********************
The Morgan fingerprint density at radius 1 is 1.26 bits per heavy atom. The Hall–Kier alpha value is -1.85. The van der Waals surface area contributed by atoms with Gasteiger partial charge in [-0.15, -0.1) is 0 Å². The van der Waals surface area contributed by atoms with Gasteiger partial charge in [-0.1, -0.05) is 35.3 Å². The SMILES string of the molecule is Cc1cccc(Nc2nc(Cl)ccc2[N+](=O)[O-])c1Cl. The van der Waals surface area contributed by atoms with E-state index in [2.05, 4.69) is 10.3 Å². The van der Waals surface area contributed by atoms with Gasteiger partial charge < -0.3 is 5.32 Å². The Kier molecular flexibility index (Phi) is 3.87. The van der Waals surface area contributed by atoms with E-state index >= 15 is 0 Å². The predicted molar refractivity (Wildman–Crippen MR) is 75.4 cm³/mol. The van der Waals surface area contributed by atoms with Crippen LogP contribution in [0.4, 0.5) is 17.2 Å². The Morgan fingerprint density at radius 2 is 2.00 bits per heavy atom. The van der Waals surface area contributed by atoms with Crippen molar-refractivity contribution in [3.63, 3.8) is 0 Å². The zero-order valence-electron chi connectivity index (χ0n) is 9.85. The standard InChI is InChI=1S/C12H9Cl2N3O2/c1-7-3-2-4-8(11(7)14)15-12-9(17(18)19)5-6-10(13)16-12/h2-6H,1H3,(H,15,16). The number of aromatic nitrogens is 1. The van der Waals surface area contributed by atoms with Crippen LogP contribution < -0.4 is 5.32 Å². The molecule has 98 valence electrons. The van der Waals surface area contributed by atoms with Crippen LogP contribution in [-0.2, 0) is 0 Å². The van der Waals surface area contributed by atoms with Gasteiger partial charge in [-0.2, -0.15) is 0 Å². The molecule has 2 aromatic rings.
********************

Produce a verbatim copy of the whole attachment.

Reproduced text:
The Morgan fingerprint density at radius 1 is 1.26 bits per heavy atom. The Hall–Kier alpha value is -1.85. The van der Waals surface area contributed by atoms with Gasteiger partial charge in [-0.15, -0.1) is 0 Å². The van der Waals surface area contributed by atoms with Gasteiger partial charge in [-0.1, -0.05) is 35.3 Å². The SMILES string of the molecule is Cc1cccc(Nc2nc(Cl)ccc2[N+](=O)[O-])c1Cl. The van der Waals surface area contributed by atoms with E-state index in [2.05, 4.69) is 10.3 Å². The van der Waals surface area contributed by atoms with Gasteiger partial charge < -0.3 is 5.32 Å². The Kier molecular flexibility index (Phi) is 3.87. The van der Waals surface area contributed by atoms with E-state index >= 15 is 0 Å². The predicted molar refractivity (Wildman–Crippen MR) is 75.4 cm³/mol. The van der Waals surface area contributed by atoms with Crippen LogP contribution in [0.4, 0.5) is 17.2 Å². The Morgan fingerprint density at radius 2 is 2.00 bits per heavy atom. The van der Waals surface area contributed by atoms with Crippen molar-refractivity contribution in [3.63, 3.8) is 0 Å². The zero-order valence-electron chi connectivity index (χ0n) is 9.85. The standard InChI is InChI=1S/C12H9Cl2N3O2/c1-7-3-2-4-8(11(7)14)15-12-9(17(18)19)5-6-10(13)16-12/h2-6H,1H3,(H,15,16). The number of aromatic nitrogens is 1. The van der Waals surface area contributed by atoms with Crippen LogP contribution < -0.4 is 5.32 Å². The molecule has 98 valence electrons. The van der Waals surface area contributed by atoms with Crippen LogP contribution in [-0.2, 0) is 0 Å². The van der Waals surface area contributed by atoms with Gasteiger partial charge in [-0.2, -0.15) is 0 Å². The molecule has 2 aromatic rings.